Cluster Flies



Cluster Fly Pollenia rudis
is a medium-sized flies from 1/4-inch to 3/8-inch in length and black in color.

Often confused with the common House Fly, Cluster Flies are roughly the same size. Some characteristics that differentiate the Cluster Fly: they fly somewhat more slowly than the House Fly, they almost always fly toward windows on the warm side of a structure, their wings overlap almost completely when at rest.

Cluster Flies breed in the ground outside of buildings during the warm weather (late Spring into early Summer) using earthworms as a food source for the immature larva (maggots). The flies later pupate (go into the cocoon stage) and then later hatch as adult flies. In temperate areas, often in late August, these flies begins to migrate indoors finding any small cracks or crevices that permit entry into structures. These may include areas around window frames, door frames or eaves. Entry tends to be on the same, warm, sunny side (often the southern or western exposure) of the structure as the flies later emerge from.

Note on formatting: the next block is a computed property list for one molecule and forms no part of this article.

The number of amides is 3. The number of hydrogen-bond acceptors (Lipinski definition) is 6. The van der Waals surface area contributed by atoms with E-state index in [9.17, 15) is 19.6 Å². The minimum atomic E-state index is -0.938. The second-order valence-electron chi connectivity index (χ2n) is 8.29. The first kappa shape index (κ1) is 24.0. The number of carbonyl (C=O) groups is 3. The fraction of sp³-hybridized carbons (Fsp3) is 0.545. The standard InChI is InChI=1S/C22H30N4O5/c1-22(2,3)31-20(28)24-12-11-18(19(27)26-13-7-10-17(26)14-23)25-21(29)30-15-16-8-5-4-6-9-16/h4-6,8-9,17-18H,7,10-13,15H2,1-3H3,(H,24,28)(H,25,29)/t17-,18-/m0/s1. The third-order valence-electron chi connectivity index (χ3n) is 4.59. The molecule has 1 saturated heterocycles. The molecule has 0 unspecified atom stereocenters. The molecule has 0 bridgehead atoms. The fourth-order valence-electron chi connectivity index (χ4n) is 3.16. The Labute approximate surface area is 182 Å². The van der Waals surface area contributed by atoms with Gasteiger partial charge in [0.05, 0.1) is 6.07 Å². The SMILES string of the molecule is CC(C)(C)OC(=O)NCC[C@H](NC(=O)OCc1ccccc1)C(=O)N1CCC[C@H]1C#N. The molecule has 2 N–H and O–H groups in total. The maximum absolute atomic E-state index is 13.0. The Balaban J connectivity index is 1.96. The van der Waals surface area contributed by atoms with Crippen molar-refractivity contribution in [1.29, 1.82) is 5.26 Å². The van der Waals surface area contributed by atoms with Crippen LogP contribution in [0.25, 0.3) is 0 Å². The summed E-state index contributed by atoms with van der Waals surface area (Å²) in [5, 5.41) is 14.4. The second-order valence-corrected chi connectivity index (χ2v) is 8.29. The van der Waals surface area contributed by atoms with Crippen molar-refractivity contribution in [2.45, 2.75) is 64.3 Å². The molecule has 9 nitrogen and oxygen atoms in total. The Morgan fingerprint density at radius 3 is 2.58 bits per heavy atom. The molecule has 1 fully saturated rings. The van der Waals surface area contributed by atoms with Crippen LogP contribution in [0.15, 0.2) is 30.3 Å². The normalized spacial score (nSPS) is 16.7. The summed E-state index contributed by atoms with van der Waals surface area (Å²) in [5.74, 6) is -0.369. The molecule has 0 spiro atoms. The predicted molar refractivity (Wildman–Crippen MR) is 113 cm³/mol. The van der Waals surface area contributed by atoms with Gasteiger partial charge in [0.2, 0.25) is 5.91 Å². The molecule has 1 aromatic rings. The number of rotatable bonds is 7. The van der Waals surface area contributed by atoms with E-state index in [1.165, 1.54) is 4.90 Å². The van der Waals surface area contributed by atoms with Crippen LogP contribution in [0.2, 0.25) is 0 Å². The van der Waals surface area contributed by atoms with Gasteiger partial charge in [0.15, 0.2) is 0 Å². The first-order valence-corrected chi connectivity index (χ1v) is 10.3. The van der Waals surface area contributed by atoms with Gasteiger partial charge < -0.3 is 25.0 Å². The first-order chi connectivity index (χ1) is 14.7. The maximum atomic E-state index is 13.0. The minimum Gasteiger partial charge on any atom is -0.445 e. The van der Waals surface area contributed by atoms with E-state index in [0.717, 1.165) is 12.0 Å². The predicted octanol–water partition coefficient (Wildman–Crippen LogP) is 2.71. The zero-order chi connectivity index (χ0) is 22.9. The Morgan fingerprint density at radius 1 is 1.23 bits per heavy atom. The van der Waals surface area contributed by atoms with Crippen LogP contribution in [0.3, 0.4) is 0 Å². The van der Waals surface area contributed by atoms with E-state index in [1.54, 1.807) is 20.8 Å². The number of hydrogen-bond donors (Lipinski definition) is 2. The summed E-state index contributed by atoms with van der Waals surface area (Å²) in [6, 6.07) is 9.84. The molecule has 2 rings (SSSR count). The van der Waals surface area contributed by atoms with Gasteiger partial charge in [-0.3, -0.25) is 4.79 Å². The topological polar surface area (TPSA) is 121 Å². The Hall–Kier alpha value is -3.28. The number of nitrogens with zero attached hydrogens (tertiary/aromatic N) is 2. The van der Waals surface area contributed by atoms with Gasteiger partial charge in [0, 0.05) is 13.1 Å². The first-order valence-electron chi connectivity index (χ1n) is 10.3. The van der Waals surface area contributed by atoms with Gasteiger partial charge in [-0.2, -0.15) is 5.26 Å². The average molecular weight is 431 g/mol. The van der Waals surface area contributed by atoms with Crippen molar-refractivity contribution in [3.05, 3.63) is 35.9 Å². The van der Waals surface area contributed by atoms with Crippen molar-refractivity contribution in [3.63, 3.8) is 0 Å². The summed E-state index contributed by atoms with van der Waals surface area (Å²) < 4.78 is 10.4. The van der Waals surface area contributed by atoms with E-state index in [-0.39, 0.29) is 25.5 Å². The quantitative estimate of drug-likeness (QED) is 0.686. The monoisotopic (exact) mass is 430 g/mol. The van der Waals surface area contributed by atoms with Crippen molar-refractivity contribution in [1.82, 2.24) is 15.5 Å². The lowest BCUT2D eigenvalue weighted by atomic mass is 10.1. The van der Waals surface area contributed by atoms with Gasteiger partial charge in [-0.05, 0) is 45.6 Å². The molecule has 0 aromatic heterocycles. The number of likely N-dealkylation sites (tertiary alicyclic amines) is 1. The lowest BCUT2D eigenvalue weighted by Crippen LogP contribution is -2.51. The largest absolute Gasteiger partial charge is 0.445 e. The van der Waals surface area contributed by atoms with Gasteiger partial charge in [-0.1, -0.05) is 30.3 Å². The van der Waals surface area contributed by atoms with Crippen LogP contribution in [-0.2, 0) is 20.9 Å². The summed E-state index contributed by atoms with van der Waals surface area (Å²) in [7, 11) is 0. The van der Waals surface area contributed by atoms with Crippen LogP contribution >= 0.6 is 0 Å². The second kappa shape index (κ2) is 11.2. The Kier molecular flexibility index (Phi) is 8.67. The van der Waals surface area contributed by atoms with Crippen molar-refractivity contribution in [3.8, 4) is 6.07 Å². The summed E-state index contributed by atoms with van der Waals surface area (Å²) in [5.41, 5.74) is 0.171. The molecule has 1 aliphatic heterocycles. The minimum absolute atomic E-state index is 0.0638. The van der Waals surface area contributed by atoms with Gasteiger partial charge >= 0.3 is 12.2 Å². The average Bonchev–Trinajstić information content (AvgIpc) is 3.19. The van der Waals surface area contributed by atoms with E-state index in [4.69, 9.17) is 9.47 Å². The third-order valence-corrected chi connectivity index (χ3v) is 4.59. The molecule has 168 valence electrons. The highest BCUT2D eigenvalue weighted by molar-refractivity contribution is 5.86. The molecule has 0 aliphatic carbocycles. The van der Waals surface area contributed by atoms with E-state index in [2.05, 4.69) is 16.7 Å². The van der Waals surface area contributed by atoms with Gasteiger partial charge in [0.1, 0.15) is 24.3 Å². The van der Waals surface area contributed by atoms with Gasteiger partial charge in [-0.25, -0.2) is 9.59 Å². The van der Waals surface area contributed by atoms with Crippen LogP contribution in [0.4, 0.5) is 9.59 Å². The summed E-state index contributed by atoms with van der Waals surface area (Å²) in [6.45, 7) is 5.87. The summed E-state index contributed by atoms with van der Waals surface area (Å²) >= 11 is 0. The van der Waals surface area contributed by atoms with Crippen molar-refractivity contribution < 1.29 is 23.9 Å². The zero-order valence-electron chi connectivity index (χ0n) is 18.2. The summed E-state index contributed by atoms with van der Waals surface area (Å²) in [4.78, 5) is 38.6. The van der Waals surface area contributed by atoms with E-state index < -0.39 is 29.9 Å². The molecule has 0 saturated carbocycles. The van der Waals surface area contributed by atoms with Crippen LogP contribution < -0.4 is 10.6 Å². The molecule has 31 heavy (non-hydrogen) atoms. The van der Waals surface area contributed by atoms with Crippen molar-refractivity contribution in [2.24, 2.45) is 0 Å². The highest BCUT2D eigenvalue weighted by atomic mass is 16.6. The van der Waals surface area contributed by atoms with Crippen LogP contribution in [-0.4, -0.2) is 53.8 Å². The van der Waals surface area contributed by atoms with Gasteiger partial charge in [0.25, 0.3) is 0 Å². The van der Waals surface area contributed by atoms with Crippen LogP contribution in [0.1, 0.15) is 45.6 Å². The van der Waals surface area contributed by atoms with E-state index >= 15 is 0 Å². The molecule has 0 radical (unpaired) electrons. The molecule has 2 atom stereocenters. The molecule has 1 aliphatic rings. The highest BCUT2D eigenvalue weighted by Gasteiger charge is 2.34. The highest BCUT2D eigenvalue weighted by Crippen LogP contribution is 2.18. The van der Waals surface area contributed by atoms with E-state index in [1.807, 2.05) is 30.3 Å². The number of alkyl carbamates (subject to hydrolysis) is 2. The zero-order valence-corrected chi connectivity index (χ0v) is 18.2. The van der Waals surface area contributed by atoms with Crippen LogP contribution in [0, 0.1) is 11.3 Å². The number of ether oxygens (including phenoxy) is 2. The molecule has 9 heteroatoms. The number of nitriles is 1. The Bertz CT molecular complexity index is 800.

During the Fall, Winter or Spring months, these flies may emerge - particularly on warm, sunny days. The flies appear at windows buzzing and "clustering" around those areas. This fly can become a problem in virtually any structure.

Links:
Managing the Cluster Fly Cornell Cooperative Extension
Occasional invaders


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